« Reply #2 - Posted 2015-04-23 05:35:39 »

It could be simply that the GC didn't deem the heap large enough to make a sweep yet. How large was the supposed leak?

If it is large, then run under jvisualvm and profile the heap usage. Look at what types are being allocated.

Some other musings:

Of note is that AlphaComposite.getInstance(int, float) does allocate on each call, although that isn't a leak.

For fillRect:

I would start from here (perhaps use the applicable jdk version)
Then find out what type of PixelFillPipe is being used:
System.out.println(g.getClass().getDeclaredField("fillpipe").get(g));


Then investigate that impl's fillRect. For instance an app of mine reports a ValidatePipe. This calls validatePipe() on what turns out to be a BufImgSurfaceData (also found via reflection), which does not override the default SurfaceData validatePipe(), which is convenient. The validatePipe() method can potentially go in many directions, that depends heavily on your surrounding code, so I stopped there, but hopefully you get the idea.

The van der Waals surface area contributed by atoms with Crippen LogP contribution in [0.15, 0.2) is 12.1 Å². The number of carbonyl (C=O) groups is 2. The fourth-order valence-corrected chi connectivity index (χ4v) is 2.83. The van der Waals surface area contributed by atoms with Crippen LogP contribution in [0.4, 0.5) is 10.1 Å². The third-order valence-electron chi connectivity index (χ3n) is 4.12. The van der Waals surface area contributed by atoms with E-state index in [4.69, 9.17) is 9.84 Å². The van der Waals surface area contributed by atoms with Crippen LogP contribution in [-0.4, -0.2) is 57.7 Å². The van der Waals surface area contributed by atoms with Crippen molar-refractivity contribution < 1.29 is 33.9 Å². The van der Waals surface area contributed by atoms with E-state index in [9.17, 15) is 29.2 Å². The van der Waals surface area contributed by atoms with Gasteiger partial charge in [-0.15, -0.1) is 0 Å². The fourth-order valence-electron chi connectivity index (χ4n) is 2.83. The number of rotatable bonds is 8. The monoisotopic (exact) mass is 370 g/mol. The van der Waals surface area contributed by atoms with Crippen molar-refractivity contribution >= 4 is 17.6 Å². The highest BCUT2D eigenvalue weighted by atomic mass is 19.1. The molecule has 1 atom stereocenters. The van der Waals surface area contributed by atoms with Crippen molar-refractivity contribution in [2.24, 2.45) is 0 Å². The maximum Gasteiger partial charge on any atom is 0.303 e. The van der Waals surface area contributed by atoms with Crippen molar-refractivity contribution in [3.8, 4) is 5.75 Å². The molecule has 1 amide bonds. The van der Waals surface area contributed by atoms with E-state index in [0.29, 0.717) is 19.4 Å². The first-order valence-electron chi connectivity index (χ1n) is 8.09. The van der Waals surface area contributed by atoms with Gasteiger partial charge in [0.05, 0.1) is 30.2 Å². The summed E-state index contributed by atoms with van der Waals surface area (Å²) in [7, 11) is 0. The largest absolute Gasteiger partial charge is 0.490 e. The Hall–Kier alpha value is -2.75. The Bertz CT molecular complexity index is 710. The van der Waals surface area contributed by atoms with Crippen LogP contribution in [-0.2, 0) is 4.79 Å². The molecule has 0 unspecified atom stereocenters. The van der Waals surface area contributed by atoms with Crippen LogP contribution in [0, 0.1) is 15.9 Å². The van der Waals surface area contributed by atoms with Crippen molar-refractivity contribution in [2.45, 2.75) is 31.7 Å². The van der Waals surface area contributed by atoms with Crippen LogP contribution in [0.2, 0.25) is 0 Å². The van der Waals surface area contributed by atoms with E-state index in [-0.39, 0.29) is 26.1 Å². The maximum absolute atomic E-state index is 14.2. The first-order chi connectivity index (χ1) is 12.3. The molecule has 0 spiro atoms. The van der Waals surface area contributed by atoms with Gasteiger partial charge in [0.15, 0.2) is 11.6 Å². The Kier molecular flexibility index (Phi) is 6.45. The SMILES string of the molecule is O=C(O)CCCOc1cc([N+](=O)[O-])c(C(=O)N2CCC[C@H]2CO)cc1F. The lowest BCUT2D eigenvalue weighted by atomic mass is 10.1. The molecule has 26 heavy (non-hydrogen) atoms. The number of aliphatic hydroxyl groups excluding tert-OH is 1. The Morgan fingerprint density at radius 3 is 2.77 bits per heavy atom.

EDIT: More reflection:

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// causes ValidatePipe.validatePipe() to set g's actual pipe
g.getClass().getMethod("validatePipe").invoke(g);
           
// now we get sun.java2d.pipe.LoopPipe instead of ValidatePipe, ha!
Object fillpipe = g.getClass().getDeclaredField("fillpipe").get(g);
System.out.println(fillpipe);


LoopPipe calls into native code for fillRect, so that's the end of the line there unless you want to find and look into the natives for that.

---------------

Edit 2 because procrastinating sleep:

Forgot to observe what happens when setComposite is actually called, LoopPipe is not what is used:

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g.setComposite(AlphaComposite.getInstance(AlphaComposite.SRC_OVER, 0.5f));
           
System.out.println(g);